With so much attention focused on global warming and surging gas prices, interest in windmills is now at an all-time high across the nation — and also here on the Vineyard.
But renewed interest in wind turbines has brought with it a number of planning and logistical concerns. Much like the pre-zoning era of the Vineyard when neighborhoods and roads were laid out with minimal planning, there is now growing concern that a lack of uniform regulations could result in backyard turbines popping up all over the Island with little regard to aesthetics or scenic vistas.
Many Island planning officials agree the Vineyard should explore wind turbine regulations as soon as possible.
“I think you’re going to see [wind turbines] everywhere . . . they are the chic thing right now,” said John Abrams, co-founder and president of South Mountain Co. in West Tisbury. “We should have an idea of where we want them to be and where we don’t want them to be,” he said.
Currently there are no uniform Islandwide regulations pertaining to wind turbines, although the Martha’s Vineyard Commission has broached the subject on several occasions. Instead, each of the six Island towns has its own set of regulations.
West Tisbury has the most wind-friendly regulations and allows turbines with no height restrictions. Oak Bluffs allows windmills by right but has a set height limit of 70 feet, which precludes all but the smallest turbines. Edgartown and Chilmark both allow wind turbines with approval from the zoning board of appeals. In Vineyard Haven there is a height restriction of 80 feet for so-called slender structures in business districts and a 40-foot restriction in residential areas; although taller structures are allowed by special permit from the zoning board.
The town of Aquinnah has taken the most aggressive approach to creating new wind turbine regulations, although the process to date has not been fruitful. In December the Martha’s Vineyard Commission unanimously agreed to create a special energy district critical of planning concern in Aquinnah, the first district of its kind on the Island.
The vote was seen as the first step in drafting regulations that would regulate the placement of wind turbines, solar panels and geothermal systems. But voters later rejected regulations for the energy district at town meeting three times, and just last week selectmen announced they were scrapping plans for the energy district for the time being.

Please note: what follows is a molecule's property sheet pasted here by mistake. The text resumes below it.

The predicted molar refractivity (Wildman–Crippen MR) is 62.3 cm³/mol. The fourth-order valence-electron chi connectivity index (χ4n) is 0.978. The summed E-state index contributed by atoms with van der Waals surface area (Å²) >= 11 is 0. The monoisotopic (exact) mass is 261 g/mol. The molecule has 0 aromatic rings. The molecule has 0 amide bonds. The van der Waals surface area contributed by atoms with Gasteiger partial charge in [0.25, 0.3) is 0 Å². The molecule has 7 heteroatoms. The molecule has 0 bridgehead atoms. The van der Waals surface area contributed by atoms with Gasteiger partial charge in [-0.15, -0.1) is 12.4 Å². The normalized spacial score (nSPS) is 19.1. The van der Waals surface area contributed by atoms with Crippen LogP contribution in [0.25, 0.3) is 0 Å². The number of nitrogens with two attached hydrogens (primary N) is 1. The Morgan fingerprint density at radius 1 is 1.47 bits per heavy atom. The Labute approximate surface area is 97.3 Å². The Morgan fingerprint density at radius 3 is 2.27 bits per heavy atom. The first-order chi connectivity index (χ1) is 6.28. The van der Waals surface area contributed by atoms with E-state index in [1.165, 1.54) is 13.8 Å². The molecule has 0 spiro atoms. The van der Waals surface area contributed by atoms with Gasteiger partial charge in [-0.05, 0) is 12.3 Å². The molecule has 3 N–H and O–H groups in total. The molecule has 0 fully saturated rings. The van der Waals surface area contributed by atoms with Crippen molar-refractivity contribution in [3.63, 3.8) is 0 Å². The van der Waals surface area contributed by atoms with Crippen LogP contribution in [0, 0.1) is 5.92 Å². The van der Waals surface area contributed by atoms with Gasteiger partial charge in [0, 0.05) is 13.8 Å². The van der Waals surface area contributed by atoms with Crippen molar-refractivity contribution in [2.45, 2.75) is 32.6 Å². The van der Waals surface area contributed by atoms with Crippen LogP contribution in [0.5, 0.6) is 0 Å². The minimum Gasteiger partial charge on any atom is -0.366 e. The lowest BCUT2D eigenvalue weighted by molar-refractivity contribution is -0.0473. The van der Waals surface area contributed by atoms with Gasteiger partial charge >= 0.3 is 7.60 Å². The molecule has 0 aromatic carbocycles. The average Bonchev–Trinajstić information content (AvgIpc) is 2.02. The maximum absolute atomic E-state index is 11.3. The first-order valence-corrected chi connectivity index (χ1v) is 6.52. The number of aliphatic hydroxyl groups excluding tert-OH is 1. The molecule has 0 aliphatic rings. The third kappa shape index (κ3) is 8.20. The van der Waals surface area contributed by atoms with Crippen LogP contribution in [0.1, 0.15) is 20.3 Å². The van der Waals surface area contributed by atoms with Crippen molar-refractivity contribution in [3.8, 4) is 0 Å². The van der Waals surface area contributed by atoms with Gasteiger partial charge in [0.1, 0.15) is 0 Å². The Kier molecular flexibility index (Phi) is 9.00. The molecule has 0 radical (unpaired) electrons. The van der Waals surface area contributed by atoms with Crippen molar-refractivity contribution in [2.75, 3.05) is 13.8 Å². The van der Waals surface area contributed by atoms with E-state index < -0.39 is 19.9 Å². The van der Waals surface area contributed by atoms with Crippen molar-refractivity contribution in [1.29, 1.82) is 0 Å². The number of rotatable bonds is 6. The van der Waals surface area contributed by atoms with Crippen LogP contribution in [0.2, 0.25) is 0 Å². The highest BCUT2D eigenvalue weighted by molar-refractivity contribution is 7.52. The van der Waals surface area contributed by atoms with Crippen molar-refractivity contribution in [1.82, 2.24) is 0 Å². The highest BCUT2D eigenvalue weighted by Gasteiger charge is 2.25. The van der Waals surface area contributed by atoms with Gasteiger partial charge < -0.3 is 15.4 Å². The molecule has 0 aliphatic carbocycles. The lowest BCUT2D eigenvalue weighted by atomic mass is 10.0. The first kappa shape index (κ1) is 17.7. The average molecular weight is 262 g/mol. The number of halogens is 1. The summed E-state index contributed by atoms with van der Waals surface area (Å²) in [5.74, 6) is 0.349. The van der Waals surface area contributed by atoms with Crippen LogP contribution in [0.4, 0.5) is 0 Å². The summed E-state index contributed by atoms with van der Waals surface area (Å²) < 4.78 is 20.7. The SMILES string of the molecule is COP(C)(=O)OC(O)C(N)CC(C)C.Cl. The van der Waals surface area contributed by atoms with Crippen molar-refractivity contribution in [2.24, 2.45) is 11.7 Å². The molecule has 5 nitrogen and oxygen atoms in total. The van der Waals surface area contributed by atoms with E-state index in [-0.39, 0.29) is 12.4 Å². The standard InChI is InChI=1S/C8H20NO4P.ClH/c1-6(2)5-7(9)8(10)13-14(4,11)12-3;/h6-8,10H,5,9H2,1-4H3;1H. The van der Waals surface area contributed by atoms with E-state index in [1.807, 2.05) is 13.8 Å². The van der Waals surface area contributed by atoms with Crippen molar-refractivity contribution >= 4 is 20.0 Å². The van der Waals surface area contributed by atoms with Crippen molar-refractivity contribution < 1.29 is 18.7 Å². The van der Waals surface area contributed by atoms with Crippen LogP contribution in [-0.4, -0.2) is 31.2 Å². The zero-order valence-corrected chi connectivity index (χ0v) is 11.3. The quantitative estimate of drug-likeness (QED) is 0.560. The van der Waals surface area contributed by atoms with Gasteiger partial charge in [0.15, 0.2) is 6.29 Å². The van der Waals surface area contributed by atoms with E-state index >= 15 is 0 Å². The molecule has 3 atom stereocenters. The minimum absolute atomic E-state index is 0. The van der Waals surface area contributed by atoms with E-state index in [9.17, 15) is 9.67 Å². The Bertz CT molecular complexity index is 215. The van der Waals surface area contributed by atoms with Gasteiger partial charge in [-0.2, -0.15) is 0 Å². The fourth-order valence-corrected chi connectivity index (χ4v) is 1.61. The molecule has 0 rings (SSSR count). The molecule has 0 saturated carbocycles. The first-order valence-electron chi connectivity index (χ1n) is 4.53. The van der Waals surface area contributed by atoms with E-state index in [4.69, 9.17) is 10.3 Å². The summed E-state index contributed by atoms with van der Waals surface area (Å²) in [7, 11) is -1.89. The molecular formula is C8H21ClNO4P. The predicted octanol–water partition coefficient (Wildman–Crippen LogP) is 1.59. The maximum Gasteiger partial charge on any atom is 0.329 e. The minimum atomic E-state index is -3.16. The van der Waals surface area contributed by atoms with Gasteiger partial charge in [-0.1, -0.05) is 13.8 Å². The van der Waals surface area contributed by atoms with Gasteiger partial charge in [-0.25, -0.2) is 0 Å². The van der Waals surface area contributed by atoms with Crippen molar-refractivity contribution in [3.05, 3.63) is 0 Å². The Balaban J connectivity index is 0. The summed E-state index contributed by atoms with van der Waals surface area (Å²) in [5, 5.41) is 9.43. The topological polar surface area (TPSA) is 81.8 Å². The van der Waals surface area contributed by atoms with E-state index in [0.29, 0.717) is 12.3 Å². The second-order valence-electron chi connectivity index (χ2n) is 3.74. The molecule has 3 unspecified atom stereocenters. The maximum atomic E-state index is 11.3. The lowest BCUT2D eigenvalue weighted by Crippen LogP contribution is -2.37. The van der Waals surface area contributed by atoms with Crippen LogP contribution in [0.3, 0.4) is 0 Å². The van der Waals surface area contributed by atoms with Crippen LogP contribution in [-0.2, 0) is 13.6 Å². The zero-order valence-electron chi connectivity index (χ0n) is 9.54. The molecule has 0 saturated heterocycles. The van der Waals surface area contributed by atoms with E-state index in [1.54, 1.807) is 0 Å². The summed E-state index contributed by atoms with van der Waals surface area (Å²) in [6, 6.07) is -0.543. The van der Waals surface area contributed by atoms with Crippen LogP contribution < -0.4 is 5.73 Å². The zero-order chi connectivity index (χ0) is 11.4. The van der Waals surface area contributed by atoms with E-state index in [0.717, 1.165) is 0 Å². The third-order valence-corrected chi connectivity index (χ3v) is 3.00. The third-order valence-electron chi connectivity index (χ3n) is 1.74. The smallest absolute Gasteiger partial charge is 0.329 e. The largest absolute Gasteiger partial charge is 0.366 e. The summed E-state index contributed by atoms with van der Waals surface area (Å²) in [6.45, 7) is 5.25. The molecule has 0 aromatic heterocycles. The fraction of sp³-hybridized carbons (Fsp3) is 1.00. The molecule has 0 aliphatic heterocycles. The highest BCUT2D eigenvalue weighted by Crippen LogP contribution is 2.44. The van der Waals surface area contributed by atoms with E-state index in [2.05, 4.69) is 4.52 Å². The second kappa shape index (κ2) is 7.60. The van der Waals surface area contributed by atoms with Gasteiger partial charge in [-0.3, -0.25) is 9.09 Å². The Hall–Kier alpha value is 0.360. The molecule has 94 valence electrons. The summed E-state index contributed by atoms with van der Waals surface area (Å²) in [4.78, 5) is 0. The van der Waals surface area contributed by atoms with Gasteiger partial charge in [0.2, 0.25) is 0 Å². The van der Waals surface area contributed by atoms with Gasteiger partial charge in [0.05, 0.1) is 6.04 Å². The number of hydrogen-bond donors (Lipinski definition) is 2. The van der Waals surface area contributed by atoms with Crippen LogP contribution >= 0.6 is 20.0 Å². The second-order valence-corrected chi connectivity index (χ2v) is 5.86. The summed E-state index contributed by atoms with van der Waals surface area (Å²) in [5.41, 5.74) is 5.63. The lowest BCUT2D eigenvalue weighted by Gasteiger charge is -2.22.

But those involved in the energy district have voiced determination not to give up on the initiative, and a newly formed group in Aquinnah is now working on making the bylaw more palatable.
Selectman Camille Rose, who led the charge to create the energy district, said she is confident voters will adopt new regulations at some point. She said there is a misperception the regulations are intended to deter wind turbines, when in fact the opposite is true. She said the regulations are instead intended to protect the fragile landscape of Aquinnah while capitalizing on the town’s extraordinary wind energy potential.
“We basically have the best conditions for wind turbines you can find — which is great on one hand, but a little scary on the other. We know a lot of people will be looking into turbines in the next few years; many already have,” Ms. Rose said.
She explained the concept of big wind versus little wind — the construction of one large wind turbine that generates a large amount of electricity as opposed to a proliferation of small wind turbines by private homeowners spread out across a community. As a general rule, the larger a wind turbine, the more electricity it generates, she said.
Ms. Rose said she personally supports a big wind approach.